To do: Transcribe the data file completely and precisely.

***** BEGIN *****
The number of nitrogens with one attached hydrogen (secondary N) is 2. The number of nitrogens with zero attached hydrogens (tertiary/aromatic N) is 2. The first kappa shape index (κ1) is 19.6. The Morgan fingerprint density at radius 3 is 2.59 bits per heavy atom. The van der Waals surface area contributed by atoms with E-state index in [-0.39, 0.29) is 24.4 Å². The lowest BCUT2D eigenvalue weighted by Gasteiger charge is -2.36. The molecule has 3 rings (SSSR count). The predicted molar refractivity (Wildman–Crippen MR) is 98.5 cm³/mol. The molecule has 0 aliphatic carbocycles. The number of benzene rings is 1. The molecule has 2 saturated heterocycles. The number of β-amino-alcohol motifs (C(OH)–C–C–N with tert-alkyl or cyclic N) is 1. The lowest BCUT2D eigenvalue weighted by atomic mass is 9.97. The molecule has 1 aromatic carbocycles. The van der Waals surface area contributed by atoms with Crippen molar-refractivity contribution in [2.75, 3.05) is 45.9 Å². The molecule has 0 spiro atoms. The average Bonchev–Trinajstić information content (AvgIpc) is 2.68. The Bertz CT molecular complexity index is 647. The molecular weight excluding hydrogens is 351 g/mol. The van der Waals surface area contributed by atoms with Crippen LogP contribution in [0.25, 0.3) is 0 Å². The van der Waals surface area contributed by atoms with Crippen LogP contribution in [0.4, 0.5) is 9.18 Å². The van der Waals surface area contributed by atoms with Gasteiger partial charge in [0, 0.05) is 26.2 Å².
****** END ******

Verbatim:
The number of nitrogens with one attached hydrogen (secondary N) is 2. The number of nitrogens with zero attached hydrogens (tertiary/aromatic N) is 2. The first kappa shape index (κ1) is 19.6. The Morgan fingerprint density at radius 3 is 2.59 bits per heavy atom. The van der Waals surface area contributed by atoms with E-state index in [-0.39, 0.29) is 24.4 Å². The lowest BCUT2D eigenvalue weighted by Gasteiger charge is -2.36. The molecule has 3 rings (SSSR count). The predicted molar refractivity (Wildman–Crippen MR) is 98.5 cm³/mol. The molecule has 0 aliphatic carbocycles. The number of benzene rings is 1. The molecule has 2 saturated heterocycles. The number of β-amino-alcohol motifs (C(OH)–C–C–N with tert-alkyl or cyclic N) is 1. The lowest BCUT2D eigenvalue weighted by atomic mass is 9.97. The molecule has 1 aromatic carbocycles. The van der Waals surface area contributed by atoms with Crippen molar-refractivity contribution in [2.75, 3.05) is 45.9 Å². The molecule has 0 spiro atoms. The average Bonchev–Trinajstić information content (AvgIpc) is 2.68. The Bertz CT molecular complexity index is 647. The molecular weight excluding hydrogens is 351 g/mol. The van der Waals surface area contributed by atoms with Crippen LogP contribution in [0.25, 0.3) is 0 Å². The van der Waals surface area contributed by atoms with Crippen LogP contribution in [0.4, 0.5) is 9.18 Å². The van der Waals surface area contributed by atoms with Gasteiger partial charge in [0, 0.05) is 26.2 Å².